While the chapters on African American dualisms and migration narratives are distinguished by their insightful reconsideration of mostly well known African American literary texts, the chapter on African American writers, bohemia, and the new poetry stands out for its detailed social and intellectual history of interracial bohemian urban districts such as Chicago's Towertown and New York's Greenwich Village. This chapter also makes a compelling case for the importance of Dunbar, Fenton Johnson, and Braithwaite as shapers of U. S. modernism. As Smethurst notes, there has been minimal study of the impact of Dunbar and the next generation of black writers on modern poetry, even though there was the expectation among "nascent black nationalists and radical black democrats (and some white critics) that the path toward full cultural and political citizenship for black Americans involved African American poetry becoming truly 'modern'" (22). At the same time, modern poetry (by white writers) was inspired by African American culture, and "the participation of black artists and intellectuals in new bohemian circles.., became a hallmark of a countercultural break with the mainstream" (22). This dialectical relationship would become more pronounced with the New Negro Renaissance, as many African American writers also saw themselves contributing more generally to an American cultural renaissance.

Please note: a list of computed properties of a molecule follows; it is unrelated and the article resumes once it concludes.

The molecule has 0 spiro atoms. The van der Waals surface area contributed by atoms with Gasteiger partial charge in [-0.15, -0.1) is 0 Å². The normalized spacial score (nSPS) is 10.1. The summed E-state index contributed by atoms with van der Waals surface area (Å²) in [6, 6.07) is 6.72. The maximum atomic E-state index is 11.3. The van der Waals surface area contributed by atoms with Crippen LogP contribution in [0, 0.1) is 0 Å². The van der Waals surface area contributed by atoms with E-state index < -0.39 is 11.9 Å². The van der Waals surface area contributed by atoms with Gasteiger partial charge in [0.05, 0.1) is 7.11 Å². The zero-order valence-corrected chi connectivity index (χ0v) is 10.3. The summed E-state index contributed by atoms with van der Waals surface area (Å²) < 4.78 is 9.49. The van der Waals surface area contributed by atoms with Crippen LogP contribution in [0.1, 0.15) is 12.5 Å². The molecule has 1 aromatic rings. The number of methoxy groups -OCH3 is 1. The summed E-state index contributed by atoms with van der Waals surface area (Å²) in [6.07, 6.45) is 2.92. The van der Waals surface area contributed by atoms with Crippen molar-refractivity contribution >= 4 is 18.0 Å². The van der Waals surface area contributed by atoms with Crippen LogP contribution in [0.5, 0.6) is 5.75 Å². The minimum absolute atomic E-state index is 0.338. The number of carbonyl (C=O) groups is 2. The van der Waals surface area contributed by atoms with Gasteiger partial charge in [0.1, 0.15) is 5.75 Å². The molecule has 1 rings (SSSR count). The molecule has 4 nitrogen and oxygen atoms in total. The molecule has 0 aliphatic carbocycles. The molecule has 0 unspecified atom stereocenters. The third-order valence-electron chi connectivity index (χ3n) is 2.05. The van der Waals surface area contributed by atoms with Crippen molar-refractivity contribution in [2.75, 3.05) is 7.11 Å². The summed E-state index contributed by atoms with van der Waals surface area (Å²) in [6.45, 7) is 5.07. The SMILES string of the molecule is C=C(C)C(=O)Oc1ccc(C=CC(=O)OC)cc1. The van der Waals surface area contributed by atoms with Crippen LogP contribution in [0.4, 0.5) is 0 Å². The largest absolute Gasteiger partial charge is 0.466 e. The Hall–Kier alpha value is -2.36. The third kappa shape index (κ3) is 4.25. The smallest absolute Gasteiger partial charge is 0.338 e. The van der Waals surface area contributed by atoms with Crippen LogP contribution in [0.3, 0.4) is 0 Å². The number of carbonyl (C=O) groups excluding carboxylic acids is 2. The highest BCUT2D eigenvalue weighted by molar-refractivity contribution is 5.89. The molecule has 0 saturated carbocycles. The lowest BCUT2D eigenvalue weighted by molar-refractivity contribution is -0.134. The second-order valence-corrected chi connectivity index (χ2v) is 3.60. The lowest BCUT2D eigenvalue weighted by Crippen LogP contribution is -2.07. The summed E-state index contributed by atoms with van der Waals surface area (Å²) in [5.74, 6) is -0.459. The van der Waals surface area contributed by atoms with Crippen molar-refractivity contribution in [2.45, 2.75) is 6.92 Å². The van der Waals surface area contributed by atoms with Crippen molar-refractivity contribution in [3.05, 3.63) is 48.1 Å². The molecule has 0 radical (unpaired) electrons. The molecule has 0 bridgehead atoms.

An important aspect of bohemian life in the U. S. was, of course, the challenge to normative understandings of gender and sexuality. The penultimate chapter on race, sexual freedom, and American literary modernism underscores the importance of African American women's participation in bohemian and modernist contexts, as it examines how the struggle for sexual freedom played an important role in defining bohemia and the avant-garde in the U. S. At the same time, the intensification of Jim Crow segregation coincided with a comparable approach to the boundaries of heterosexuality and homosexuality, as George Chauncey, Kevin Mumford, and Siobhan Somerville have explained. Smethurst discusses how African American writers such as Hopkins, Dunbar, and James Weldon Johnson were among the earliest writers in the U. S. to question heteronormativity, whether implicitly or explicitly, as the association of transgressive interracial relationships with queerness and homosexuality became a definitive feature of bohemian life, most noticeably in the Harlem Renaissance, but also in modernist texts such as Gertrude Stein's Melanctha.